This failure to take stands was reflected in his Presidential leadership style, where he attempted to stand above the fray. The reality was that he did not lead either the Whig party or the Congress directly. He thought the president should stand above party politics. Yet his lack of taking a public stand even declare himself as a Whig. Yet for a leadership, the clear message is that sometimes you do have to take a stand.
You Must Be Engaged
As a business leader, you must be engaged. Taylor’s military training influenced this thinking but that training and those instincts did not serve him as President. He needed to lead both the country and the Whig party. Obviously, this was a critical time in American politics with a horrific war only 10 years away. Further, in a time where politics was driven largely by patronage, Taylor failed to grasp this principle and it was one of the contributing factors to the demise of the Whigs Party in only four more years. A philosophy of trying to be above the fray just does not always work. As a CEO, as a senior executive, as a board of director, you must be engaged in your business. It does not mean you have to get into the weeds of tactical decision making but you must set the proper tone and then oversee it going forward.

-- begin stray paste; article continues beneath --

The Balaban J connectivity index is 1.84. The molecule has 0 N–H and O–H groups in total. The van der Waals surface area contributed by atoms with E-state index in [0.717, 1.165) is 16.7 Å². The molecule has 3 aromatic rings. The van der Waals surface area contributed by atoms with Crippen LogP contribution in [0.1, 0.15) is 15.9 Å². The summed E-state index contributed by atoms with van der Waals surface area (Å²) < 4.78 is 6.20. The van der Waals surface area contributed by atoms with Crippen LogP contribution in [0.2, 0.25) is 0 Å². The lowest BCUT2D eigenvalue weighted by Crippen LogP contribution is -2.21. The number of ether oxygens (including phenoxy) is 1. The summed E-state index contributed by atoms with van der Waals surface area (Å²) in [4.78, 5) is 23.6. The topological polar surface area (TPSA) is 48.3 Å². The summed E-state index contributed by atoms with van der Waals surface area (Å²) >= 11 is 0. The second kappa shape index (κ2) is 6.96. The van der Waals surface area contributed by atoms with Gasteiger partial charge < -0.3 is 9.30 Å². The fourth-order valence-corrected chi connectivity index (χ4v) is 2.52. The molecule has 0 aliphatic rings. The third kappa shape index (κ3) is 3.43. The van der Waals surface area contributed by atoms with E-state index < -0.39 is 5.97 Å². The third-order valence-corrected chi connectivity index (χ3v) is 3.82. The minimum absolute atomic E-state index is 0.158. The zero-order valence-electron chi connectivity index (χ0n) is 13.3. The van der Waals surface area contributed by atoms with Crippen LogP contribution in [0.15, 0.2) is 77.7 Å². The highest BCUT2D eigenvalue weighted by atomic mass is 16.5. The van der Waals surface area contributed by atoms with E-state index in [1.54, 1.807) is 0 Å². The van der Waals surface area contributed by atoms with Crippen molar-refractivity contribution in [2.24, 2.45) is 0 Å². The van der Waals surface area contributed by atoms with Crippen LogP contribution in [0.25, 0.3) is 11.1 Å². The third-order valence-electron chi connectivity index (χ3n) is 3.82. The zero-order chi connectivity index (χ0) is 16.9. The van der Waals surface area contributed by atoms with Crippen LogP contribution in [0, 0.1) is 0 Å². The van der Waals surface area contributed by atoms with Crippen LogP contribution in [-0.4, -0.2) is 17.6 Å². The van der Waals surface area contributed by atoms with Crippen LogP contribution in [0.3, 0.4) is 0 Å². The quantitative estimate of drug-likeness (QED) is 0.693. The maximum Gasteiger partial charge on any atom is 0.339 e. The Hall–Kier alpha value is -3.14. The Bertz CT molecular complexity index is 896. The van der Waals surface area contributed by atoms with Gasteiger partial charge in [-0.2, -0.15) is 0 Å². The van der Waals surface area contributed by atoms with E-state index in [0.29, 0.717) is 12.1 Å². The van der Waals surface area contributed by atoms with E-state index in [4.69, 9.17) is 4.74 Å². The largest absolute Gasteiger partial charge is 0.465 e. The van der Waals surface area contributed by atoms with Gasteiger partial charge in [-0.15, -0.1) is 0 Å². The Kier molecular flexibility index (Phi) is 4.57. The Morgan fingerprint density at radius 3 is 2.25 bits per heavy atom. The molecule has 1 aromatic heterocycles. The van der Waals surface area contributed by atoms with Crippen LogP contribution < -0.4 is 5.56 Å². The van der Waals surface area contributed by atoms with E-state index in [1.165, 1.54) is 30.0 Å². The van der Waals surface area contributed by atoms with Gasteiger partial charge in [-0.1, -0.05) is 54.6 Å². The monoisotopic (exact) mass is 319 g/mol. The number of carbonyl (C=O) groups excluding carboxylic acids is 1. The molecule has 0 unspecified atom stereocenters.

We have observed several times in this series with U.S. Presidents, the failure to plan for succession. In this case, we have that failure from a president who died in office, some 18 months into his presidency. Taylor and Fillmore did not even meet in person until only a week or two before the inauguration, so there was no time to build any sort of personal relationship.